Amazon didn't report financial results Thursday, but its footprints were all over the results of Kohl's and Macy's, two retailers making omnichannel and digital pivots, and Blue Apron, which saw higher costs due to building out fulfillment centers for its meal delivery service.
Let's start with the two department stores. The brick-and-mortar retail sector has been rattled by Amazon and changing buying habits. Simply put, the growth is in the clicks not the bricks when it comes to retailing.
Remember the pervasive Amazon storyline. The e-commerce giant is entering every market and disrupting incumbents. This storyline is a bit overblown, but Amazon is still the elephant in the room on multiple earnings conference calls. Here's a quick tour:
Macy's works digital
Macy's is in the middle of a broader digital transition. Overall, the retailer said it is making solid progress with fulfilling online orders from its stores, driving more engagement and developing loyalty. Of course, Macy's is also closing down stores too. The digital second quarter business update from Macy's CEO Jeffrey Gennette goes like this:
- Buy Online Pickup in Store is gaining traction. Twenty five percent of Macy's digital demand could be satisfied with online store pickups.
- When a customer picks up online orders, there's typically an upsell of 25 percent of additional purchases.
- Inventory availability has improved online and Macy's mobile app will allow a customer to see all the inventory in a store near them. That Shop Your Store feature is in beta and close to launch.
- Digital sales are seeing double-digit growth.
"The omnichannel customer is clearly a potent one when they buy in both channels, so all good things come from that," said Gennette.
Takeaway: Macy's isn't going to be an Amazon killer, but can bring together enough physical and virtual touch points to compete.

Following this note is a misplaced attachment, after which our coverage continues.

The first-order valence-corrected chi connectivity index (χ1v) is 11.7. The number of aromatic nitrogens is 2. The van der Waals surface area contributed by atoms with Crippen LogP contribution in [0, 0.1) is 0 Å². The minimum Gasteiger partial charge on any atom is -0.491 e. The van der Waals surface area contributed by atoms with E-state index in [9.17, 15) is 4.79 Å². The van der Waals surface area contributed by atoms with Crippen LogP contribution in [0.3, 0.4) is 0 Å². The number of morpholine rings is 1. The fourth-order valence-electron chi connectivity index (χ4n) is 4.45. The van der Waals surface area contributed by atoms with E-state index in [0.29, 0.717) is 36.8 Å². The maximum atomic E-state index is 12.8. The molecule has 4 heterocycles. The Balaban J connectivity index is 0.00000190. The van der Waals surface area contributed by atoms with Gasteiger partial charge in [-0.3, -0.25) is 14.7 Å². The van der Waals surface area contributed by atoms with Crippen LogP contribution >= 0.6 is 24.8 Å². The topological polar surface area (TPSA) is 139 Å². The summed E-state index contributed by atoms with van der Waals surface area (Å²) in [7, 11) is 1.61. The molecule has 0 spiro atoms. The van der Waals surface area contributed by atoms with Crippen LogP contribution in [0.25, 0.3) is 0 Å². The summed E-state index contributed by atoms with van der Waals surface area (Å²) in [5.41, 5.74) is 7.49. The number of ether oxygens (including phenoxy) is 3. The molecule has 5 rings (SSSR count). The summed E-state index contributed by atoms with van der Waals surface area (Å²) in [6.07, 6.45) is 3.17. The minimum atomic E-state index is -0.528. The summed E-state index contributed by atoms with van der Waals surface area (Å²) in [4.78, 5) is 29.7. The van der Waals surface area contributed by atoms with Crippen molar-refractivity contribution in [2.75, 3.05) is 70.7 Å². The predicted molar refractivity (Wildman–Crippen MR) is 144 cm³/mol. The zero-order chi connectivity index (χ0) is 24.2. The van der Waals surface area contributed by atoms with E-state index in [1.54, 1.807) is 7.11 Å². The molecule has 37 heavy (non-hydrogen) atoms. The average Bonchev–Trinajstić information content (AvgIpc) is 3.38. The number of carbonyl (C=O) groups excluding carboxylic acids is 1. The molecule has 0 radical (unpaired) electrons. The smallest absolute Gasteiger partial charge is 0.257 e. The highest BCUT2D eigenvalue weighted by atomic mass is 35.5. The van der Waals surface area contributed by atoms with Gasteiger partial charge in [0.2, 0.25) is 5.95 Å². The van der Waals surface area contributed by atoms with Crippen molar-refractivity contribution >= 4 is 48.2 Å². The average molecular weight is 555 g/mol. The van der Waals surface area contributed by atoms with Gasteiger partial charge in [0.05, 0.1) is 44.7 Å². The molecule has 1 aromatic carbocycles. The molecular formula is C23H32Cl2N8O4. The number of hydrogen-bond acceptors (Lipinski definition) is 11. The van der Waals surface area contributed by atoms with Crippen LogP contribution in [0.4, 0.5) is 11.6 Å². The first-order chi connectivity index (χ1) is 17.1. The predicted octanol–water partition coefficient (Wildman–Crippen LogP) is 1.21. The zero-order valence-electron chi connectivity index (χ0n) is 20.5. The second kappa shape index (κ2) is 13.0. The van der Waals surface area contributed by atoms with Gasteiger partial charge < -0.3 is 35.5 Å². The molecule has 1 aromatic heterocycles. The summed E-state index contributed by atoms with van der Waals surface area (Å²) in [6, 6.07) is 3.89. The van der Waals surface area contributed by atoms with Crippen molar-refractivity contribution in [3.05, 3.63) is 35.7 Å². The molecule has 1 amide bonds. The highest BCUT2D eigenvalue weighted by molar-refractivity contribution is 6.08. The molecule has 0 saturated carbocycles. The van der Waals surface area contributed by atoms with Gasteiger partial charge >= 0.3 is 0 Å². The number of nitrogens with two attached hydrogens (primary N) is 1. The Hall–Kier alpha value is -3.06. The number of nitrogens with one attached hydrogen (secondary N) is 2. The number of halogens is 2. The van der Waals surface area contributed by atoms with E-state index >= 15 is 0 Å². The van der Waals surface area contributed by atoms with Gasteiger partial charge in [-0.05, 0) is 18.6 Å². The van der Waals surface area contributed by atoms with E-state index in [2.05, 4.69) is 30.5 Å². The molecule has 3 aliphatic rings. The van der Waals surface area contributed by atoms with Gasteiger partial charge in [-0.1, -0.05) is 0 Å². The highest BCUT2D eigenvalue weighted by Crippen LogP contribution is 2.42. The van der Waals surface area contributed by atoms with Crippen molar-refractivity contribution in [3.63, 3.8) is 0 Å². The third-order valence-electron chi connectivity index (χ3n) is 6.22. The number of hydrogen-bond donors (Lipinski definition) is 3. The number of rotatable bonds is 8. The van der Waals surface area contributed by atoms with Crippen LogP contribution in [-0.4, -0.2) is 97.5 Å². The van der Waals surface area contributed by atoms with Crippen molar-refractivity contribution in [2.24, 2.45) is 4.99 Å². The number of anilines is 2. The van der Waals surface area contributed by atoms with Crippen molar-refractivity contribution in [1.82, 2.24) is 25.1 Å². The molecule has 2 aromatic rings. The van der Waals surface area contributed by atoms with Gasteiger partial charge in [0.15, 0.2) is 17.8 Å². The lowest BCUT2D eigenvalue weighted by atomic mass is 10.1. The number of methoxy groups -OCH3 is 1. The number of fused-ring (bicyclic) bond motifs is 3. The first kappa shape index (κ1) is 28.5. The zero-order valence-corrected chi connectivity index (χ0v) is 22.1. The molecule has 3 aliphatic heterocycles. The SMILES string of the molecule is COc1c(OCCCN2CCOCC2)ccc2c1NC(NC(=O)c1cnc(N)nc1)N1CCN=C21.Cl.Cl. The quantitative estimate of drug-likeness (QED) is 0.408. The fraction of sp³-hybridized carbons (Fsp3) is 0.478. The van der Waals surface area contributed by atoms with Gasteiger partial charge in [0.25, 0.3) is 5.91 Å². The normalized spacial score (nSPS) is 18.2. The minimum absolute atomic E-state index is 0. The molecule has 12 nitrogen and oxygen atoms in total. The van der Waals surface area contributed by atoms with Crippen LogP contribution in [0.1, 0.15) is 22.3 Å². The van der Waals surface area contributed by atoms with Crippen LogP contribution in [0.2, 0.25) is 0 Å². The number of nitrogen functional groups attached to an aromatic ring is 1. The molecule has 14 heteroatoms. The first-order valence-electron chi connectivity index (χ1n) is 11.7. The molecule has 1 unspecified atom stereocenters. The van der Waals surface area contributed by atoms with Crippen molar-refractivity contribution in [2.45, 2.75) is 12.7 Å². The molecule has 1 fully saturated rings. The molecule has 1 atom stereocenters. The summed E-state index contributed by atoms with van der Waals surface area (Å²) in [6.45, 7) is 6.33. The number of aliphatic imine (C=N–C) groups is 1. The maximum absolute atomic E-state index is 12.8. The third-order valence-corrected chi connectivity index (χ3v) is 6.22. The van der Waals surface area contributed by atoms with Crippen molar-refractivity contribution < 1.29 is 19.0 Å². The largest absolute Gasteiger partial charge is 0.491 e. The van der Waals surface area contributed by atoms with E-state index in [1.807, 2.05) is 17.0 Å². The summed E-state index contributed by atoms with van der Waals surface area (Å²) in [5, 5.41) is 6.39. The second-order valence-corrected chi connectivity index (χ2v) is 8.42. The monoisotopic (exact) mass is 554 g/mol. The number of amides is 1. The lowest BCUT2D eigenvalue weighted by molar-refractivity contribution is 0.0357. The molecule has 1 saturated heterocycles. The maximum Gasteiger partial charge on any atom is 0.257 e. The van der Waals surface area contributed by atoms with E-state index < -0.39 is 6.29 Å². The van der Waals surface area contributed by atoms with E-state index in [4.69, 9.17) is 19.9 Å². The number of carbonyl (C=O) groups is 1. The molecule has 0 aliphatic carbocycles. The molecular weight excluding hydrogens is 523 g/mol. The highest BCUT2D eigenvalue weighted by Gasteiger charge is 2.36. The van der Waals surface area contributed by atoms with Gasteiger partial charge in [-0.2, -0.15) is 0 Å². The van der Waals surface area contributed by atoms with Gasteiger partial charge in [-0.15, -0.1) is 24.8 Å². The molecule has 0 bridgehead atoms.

Kohl's works on apps and fulfillment
Kohl's has a similar tale when it comes to omnichannel. The company said online demand sales grew 19 percent in the second quarter and stores fulfilled 31 percent of that demand. Kohl's was also to lower its costs on shipping and fulfillment due to ship and pick up from store programs.
"We have greater conviction than ever than leveraging our store base to accommodate continued growth in customer online ordering is the right strategy for us," said Kevin Mansell, CEO of Kohl's.
In addition, Kohl's is aiming to provide better customer experiences via its smartphone app. Mobile accounted for 66 percent of Kohl's online traffic and 42 percent of its online revenue.
Mansell said the company has been investing to improve its app since it is the front-end of an omnichannel experience.
On the supply chain front, Kohl's said it is launching its fifth e-fulfillment center next week. This launch is aimed at the holiday season. On the analytics front, Kohl's is focusing on personalization and digital to cut its marketing expenses.
Takeaway: Kohl's sounds a lot like other retailers, but it has an installed base and a loyalty program it can leverage.
Related: Amazon effect: QVC buys HSN for $2.6 billion | QVC: How a media, retailing hybrid approaches digital transformation | Digital transformation about to face business reality vs investment tug of war | Best Buy works omnichannel as Q1 strong, US online sales top $1 billion
Blue Apron: Roadkill or value?
Blue Apron is a well-regarded meal service company that is increasingly being known for one hideous initial public offering.
The company is getting shellacked on the idea that Amazon will copy the Blue Apron model and do it better.
That perception wasn't exactly refuted when Blue Apron executives said they were seeing increased competition from grocers and other meal-kit delivery services. Meanwhile, Blue Apron's costs surged as it opened a new distribution center and lost customers quarter-over-quarter because it marketed less. And it marketed less because it raised less cash from that IPO debacle that priced at $10 a share. Blue Apron is barely holding the $5 mark.
Blue Apron isn't focusing on market share as much as quality, but competition is everywhere. Amazon and Whole Foods can easily compete and Kroger and grocers are in the market too.
The company reported a second quarter net loss of $31.6 million on revenue of $238.1 million, up 18 percent from a year ago.
Takeaway: Meal-kit delivery isn't likely to be a zero sum game. Blue Apron, which is still the dominant player in the space, can compete, but will have to improve operations and technology. What's unclear is whether Blue Apron can trump the perception is that the company will be Amazon-ed.